Most of us know we should live in a more environmentally sustainable way. But it does not happen because we do not really feel involved
How can policymakers change the way people think? This is what the InContext project, funded by the EU, hopes to answer. Leading European research institutions in the fields of transition, behaviour and sustainable development are trying to create a manual for change. This manual should ultimately be developed into a so-called 'Transition Theory' that is, as yet, unproven. And this theory, in its turn, should make it possible to change people's mindset. For example, towards living in a more environmental sustainable way.
A number of pilot projects have been initiated in Belgium, Germany and the Netherlands. The idea was to put this theory to the test, to refine it and hopefully to prove it right. For example, in the Dutch city of Rotterdam a community centre in the neighbourhood of Carnisse was facing cutbacks. It was due to be closed down in January 2012. Drift, the Dutch Research Institute for Transitions, which is a project partner, took it upon itself to help the people of Carnisse save it.
Project leader Julia Whittmayer, researcher and consultant, and other colleagues of Drift invited residents to come up with ideas, and to present them in brain storming sessions. This resulted in a plan of action. This also gave people an opportunity to decide themselves how they could help. It was expected that this process would provide inspiring examples from amongst the residents of Carnisse to motivate others to spring into action. Thus they would ultimately make a 'bigger noise' and save the community center. But to Whittmayer's dismay, many preferred "to be told what to do!" instead.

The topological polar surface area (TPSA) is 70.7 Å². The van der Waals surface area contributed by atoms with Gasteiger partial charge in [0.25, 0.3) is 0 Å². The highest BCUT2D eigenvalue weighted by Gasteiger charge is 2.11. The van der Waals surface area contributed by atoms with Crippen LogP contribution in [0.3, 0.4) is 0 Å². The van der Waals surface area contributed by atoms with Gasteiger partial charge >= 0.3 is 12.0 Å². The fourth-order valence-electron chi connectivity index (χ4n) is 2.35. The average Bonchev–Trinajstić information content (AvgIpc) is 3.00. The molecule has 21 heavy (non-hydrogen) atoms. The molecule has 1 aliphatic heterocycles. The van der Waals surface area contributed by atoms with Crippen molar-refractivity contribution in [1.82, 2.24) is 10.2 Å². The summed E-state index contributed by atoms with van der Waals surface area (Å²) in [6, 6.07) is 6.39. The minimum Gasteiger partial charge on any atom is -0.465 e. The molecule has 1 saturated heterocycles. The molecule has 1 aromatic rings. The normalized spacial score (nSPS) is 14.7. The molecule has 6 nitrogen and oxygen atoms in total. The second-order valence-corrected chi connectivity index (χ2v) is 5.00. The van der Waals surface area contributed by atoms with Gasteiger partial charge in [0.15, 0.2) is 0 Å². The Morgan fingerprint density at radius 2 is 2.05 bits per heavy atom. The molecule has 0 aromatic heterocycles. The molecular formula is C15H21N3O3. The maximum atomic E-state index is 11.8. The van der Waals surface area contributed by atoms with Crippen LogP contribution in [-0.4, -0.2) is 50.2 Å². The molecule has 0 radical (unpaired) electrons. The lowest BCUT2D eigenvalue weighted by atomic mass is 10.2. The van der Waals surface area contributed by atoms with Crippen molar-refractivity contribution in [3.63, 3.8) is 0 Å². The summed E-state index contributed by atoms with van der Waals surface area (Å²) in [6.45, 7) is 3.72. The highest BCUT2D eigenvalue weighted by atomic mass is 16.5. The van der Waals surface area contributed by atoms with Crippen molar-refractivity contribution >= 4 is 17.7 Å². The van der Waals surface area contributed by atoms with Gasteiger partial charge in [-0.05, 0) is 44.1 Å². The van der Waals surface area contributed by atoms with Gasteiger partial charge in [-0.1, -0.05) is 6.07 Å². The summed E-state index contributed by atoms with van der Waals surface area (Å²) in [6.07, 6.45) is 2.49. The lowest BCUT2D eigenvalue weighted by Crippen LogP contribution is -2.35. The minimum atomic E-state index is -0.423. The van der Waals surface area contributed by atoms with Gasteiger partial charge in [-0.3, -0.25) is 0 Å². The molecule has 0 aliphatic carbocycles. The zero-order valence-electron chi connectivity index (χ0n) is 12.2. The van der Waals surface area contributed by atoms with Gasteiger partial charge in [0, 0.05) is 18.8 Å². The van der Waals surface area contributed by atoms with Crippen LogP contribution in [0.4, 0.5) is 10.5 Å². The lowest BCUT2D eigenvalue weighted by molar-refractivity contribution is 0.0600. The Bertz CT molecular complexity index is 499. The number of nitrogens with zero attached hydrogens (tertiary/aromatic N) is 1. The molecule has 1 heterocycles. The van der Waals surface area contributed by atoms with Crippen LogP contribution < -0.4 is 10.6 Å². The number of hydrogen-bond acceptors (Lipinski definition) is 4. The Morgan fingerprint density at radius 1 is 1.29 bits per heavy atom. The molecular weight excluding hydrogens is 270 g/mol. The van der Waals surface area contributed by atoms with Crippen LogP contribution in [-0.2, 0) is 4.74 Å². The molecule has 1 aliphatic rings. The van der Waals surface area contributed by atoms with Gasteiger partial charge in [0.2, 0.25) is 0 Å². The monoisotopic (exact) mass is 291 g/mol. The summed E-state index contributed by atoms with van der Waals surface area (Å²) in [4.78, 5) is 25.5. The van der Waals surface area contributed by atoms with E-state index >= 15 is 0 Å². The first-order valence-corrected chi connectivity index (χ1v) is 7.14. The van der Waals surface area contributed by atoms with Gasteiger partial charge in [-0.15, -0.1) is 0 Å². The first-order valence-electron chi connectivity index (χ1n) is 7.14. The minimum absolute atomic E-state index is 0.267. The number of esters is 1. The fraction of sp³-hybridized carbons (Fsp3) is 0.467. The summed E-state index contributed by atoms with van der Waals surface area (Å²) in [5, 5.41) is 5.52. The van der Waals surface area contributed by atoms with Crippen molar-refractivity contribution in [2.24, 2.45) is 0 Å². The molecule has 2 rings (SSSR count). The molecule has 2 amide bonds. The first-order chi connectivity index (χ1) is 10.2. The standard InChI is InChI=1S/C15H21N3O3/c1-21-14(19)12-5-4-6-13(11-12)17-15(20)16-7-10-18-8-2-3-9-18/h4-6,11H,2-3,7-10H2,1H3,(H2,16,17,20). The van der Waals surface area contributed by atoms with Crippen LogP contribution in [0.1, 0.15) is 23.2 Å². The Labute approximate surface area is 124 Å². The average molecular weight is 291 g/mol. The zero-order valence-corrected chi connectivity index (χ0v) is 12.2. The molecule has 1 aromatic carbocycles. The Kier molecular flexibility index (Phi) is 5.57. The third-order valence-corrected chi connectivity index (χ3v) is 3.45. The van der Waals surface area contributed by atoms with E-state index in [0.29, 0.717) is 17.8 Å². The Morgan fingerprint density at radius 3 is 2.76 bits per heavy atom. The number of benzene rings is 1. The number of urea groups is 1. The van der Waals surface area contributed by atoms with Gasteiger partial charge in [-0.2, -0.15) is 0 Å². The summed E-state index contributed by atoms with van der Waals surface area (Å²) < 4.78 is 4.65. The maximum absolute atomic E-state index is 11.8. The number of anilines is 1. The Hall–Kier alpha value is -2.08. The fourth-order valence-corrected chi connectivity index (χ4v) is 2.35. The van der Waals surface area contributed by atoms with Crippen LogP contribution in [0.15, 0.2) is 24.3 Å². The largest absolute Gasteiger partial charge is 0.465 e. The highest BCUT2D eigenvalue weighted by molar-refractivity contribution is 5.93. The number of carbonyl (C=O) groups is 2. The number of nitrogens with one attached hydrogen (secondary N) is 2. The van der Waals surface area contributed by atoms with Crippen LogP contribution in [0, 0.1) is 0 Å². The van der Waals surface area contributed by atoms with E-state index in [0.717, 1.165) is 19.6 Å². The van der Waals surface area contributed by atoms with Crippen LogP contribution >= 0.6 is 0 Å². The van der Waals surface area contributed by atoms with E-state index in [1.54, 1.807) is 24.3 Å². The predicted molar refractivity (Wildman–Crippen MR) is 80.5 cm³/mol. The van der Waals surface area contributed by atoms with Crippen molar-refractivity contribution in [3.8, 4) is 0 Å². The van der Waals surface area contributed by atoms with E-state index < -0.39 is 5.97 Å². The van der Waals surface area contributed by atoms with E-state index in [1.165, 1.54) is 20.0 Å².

It might be true that inspiring examples can help change. But it is just as true that some people rather want to be told what to do, according to behavioural psychologist Max Mulder, who is a market researcher at the Dutch consultancy called Beautiful Lives, based in Hilversum.
For now, the community center survives. The city of Rotterdam has created a temporary rental contract at the very reasonable price of zero euros. So the immediate close-down is prevented. But Milja Kruijt, one of the volunteers involved in organising the action meetings has her doubts. "The city wants the center to start making money very soon, so it can actually pay the real rent. I really don't believe this is going to happen. Carnisse is a poor neighborhood," she says.
And as far as the 'Theory of Transition' is concerned, Kruijt does not believe it is possible to apply it. "How change will happen is completely dependent on the situation," she points out, "You can't make rules for that. And what if these ever-so-important 'shining examples' just aren't there? Or get a new and demanding job? This is nonsense!"
Some scientists think Milja Kruijt is being too harsh. This is the case of behavioural psychologist Hans Ruitenberg, who is co-founder and director of Project Helder, which is also trying to make people change their mind about sustainability. Ruitenberg, based in the Hague, thinks it might be useful to formulate a theory of transition, mainly to give policymakers food for thought and inspiration. But a Holy Grail of change in the form of a General Theory of Transition is a myth according to him. "Human behaviour is simply too strongly influenced by all kinds of external and internal factors. Let try to create a simple toolbox of change and not pretend anything grander is possible"
Mulder is even more adamant: "It's a pessimistic thought, but a recipe for change cannot exist. Image running through steps 1 to 6 and hey presto: we've changed the way people think! It doesn't work that way. But I can imagine policymakers would kill to get their hands on such a recipe!"
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